worDS
: Meteor Crater, Mars, Gully erosion
background image
m.c. P
AluciS
, w.e. D
ietrich
, & A. h
owArD
244
5th International Conference on Debris-Flow Hazards Mitigation: Mechanics, Prediction and Assessment Padua, Italy - 14-17 June 2011
Lastly, surficial fluid sources have been proposed
from the release of seasonal or epochal accumulations
of volatiles, or from the melting of ice collected in
alcoves or mixed in with fine material that has been
atmospherically deposited on crater slopes (C
ostaRd
et alii, 2002; H
eCHt
, 2002; C
HRistensen
, 2003; m
an
-
Gold
et alii, 2003; d
iCkson
and
H
ead
, 2009). Based
on the model of P
aRsons
& n
immo
(2010), solar in-
solation cannot melt ice at rates fast enough to pro-
duce the discharges estimated to have flowed through
the gully systems. Observations of repeated erosional
and depositional activity in Martian gullies over the
past two years may suggest that seasonal CO2 frost
accumulations can fail and flow through the gully net-
works, perhaps with sufficient force to entrain debris
(d
undas
et alii, 2010). It has also been proposed that
debris flows could be generated by the saturation of
surface layers by slow melting or in the generation of
excess pore water pressures beneath a frozen surface
layer, thereby creating a slushflow (C
oleman
et alii,
2010; d
ixon
et alii, 2010).
Careful analysis of terrestrial analogues, where
specific mechanisms can be identified or tested in-
situ, is required to provide insight and possible con-
straints to the proposed mechanisms for Martian gully
formation. Meteor Crater, also known as Barringer
Meteorite Crater, is an ideal place to perform such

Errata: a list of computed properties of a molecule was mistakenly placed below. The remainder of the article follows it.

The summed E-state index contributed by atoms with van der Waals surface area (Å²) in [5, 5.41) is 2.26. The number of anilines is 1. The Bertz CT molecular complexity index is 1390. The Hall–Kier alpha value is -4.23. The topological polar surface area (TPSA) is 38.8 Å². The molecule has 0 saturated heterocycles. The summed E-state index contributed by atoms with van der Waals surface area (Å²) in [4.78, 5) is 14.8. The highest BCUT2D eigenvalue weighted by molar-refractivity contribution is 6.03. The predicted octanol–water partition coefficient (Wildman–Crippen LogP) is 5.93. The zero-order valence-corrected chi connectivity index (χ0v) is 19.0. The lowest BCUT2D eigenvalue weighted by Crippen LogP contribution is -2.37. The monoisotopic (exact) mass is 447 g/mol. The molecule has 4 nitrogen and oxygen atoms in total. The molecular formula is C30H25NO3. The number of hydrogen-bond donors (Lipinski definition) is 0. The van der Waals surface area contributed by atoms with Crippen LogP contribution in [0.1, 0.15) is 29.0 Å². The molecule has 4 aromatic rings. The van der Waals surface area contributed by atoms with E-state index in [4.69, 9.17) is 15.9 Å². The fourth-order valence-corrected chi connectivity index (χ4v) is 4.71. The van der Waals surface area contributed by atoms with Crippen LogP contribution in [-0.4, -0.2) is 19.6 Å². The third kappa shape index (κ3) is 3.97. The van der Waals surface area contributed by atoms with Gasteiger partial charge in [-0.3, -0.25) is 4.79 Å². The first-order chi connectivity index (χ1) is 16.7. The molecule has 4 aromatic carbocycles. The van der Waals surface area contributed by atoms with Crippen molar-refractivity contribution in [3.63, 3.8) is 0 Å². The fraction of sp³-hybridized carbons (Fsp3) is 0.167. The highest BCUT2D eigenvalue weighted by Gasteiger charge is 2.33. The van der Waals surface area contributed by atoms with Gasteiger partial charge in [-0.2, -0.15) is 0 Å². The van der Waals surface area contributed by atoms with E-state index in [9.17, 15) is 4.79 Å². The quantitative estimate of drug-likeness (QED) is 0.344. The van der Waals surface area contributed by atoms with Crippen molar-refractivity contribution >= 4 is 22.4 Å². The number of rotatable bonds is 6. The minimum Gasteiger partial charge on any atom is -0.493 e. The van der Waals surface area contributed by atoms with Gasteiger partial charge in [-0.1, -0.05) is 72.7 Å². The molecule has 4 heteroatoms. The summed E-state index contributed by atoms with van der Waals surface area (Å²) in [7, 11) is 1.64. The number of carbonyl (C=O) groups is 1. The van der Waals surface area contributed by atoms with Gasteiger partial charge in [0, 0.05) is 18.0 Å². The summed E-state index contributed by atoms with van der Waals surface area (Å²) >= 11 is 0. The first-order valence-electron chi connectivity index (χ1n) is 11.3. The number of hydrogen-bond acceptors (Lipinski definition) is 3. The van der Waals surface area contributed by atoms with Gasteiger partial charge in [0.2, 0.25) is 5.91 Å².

a study. While one of the best-preserved craters on
Earth, its interior walls are etched with gullies that
closely resemble the widely investigated “typical”
gully systems on Mars (i.e. those that involve source
gence of gas or fluid from the subsurface. m
ellon
&
P
HilliPs
(2001) hypothesize that oscillations in the
Martian orbit can lead to freeze-thaw cycles at depth,
potentially forcing water to the surface under freez-
ing pressure, similar to springs that emerge from ter-
restrial pingos, a periglacial landform in which rock
and soil cover a large mound of ice. m
usselwHite
et
alii (2001) suggest a similar mechanism to M
ellon
& P
HilliPs
(2001), only under the action of liquid
CO2. Groundwater seepage has been proposed as a
transporting agent by several authors (e.g. m
alin
&
e
dGett
, 2000; G
ilmoRe
& P
HilliPs
, 2002; H
eldman
& m
ellon
, 2004; m
aRQue
Z et alii, 2005) based on
observations of similar elevations of alcoves on cra-
ter walls, exposure of layered rock in alcoves, and the
fact that the present day climate on Mars does not al-
low for mobilizing appreciable quantities of surface
water.
Fig. 1 - (left) Shaded relief map (left) of Meteor Crater derived from lidar provided by the National Center for Air-
borne Laser Mapping and (right) slope map (on 0.25 m gridded data) (North up). Note access trail is visible
in northern part of slope map
background image
THE ROLE OF DEBRIS FLOWS IN THE ORIGIN AND EVOLUTION OF GULLY SYSTEMS ON CRATER WALLS: MARTIAN ANALOGS IN
METEOR CRATER, ARIZONA (USA)
Italian Journal of Engineering Geology and Environment - Book www.ijege.uniroma1.it © 2011 Casa Editrice Università La Sapienza
245
placements of only several meters (s
HoemakeR
, 1960;
C
onley
, 1977). A majority of these faults are paral-
lel with a north-westerly regional joint set, and these
joints may have led to the ‘squarish’ shape of the cra-
ter, as mapped by s
HoemakeR
(1960). R
oddy
(1978),
and subsequently k
umaR
& k
RinG
(2008), measured